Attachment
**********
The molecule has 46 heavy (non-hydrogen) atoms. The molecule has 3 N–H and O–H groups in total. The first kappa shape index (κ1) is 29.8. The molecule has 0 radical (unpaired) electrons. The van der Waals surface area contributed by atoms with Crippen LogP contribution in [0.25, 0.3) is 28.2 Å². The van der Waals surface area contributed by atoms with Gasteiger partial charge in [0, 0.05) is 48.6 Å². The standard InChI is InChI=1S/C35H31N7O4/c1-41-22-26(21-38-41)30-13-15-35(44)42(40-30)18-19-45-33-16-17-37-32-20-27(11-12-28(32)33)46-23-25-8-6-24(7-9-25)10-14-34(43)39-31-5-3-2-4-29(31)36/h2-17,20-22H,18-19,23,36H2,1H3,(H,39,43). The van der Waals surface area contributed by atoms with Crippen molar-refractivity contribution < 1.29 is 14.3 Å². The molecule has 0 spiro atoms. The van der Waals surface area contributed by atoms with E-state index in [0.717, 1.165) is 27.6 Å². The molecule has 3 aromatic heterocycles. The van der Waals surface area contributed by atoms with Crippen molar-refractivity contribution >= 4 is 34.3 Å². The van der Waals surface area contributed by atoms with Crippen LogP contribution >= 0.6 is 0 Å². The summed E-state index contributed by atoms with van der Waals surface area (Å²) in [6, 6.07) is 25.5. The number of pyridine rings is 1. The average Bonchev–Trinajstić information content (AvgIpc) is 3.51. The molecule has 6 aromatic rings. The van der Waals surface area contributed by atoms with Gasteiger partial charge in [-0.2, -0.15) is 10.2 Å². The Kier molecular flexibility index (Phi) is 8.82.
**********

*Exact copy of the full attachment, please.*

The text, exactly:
The molecule has 46 heavy (non-hydrogen) atoms. The molecule has 3 N–H and O–H groups in total. The first kappa shape index (κ1) is 29.8. The molecule has 0 radical (unpaired) electrons. The van der Waals surface area contributed by atoms with Crippen LogP contribution in [0.25, 0.3) is 28.2 Å². The van der Waals surface area contributed by atoms with Gasteiger partial charge in [0, 0.05) is 48.6 Å². The standard InChI is InChI=1S/C35H31N7O4/c1-41-22-26(21-38-41)30-13-15-35(44)42(40-30)18-19-45-33-16-17-37-32-20-27(11-12-28(32)33)46-23-25-8-6-24(7-9-25)10-14-34(43)39-31-5-3-2-4-29(31)36/h2-17,20-22H,18-19,23,36H2,1H3,(H,39,43). The van der Waals surface area contributed by atoms with Crippen molar-refractivity contribution < 1.29 is 14.3 Å². The molecule has 0 spiro atoms. The van der Waals surface area contributed by atoms with E-state index in [0.717, 1.165) is 27.6 Å². The molecule has 3 aromatic heterocycles. The van der Waals surface area contributed by atoms with Crippen molar-refractivity contribution >= 4 is 34.3 Å². The van der Waals surface area contributed by atoms with Crippen LogP contribution >= 0.6 is 0 Å². The summed E-state index contributed by atoms with van der Waals surface area (Å²) in [6, 6.07) is 25.5. The number of pyridine rings is 1. The average Bonchev–Trinajstić information content (AvgIpc) is 3.51. The molecule has 6 aromatic rings. The van der Waals surface area contributed by atoms with Gasteiger partial charge in [-0.2, -0.15) is 10.2 Å². The Kier molecular flexibility index (Phi) is 8.82.